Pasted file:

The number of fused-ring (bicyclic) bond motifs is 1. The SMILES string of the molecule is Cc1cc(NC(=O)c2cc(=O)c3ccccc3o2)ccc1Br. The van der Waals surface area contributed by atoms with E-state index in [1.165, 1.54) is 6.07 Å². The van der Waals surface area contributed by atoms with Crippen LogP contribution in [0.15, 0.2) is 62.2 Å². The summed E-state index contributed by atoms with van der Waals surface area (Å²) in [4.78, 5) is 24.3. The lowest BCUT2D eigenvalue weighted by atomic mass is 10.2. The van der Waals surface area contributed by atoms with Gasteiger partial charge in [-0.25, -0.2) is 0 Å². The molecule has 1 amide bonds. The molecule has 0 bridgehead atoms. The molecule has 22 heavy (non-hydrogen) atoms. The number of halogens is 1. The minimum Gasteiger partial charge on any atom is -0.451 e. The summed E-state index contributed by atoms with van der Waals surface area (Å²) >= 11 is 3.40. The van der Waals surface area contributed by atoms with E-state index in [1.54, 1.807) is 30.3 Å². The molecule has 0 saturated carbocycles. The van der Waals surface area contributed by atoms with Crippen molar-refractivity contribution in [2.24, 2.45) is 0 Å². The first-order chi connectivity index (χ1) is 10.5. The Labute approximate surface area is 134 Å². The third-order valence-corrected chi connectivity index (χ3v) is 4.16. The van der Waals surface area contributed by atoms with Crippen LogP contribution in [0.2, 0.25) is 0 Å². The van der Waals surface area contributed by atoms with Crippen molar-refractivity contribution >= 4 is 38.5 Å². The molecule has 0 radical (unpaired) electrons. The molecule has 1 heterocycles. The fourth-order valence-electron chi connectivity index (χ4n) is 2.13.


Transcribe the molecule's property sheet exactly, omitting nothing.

The number of fused-ring (bicyclic) bond motifs is 1. The SMILES string of the molecule is Cc1cc(NC(=O)c2cc(=O)c3ccccc3o2)ccc1Br. The van der Waals surface area contributed by atoms with E-state index in [1.165, 1.54) is 6.07 Å². The van der Waals surface area contributed by atoms with Crippen LogP contribution in [0.15, 0.2) is 62.2 Å². The summed E-state index contributed by atoms with van der Waals surface area (Å²) in [4.78, 5) is 24.3. The lowest BCUT2D eigenvalue weighted by atomic mass is 10.2. The van der Waals surface area contributed by atoms with Gasteiger partial charge in [-0.25, -0.2) is 0 Å². The molecule has 1 amide bonds. The molecule has 0 bridgehead atoms. The molecule has 22 heavy (non-hydrogen) atoms. The number of halogens is 1. The minimum Gasteiger partial charge on any atom is -0.451 e. The summed E-state index contributed by atoms with van der Waals surface area (Å²) >= 11 is 3.40. The van der Waals surface area contributed by atoms with E-state index in [1.54, 1.807) is 30.3 Å². The molecule has 0 saturated carbocycles. The van der Waals surface area contributed by atoms with Crippen molar-refractivity contribution in [2.24, 2.45) is 0 Å². The first-order chi connectivity index (χ1) is 10.5. The Labute approximate surface area is 134 Å². The third-order valence-corrected chi connectivity index (χ3v) is 4.16. The van der Waals surface area contributed by atoms with Crippen LogP contribution in [0.2, 0.25) is 0 Å². The van der Waals surface area contributed by atoms with Crippen molar-refractivity contribution >= 4 is 38.5 Å². The molecule has 0 radical (unpaired) electrons. The molecule has 1 heterocycles. The fourth-order valence-electron chi connectivity index (χ4n) is 2.13.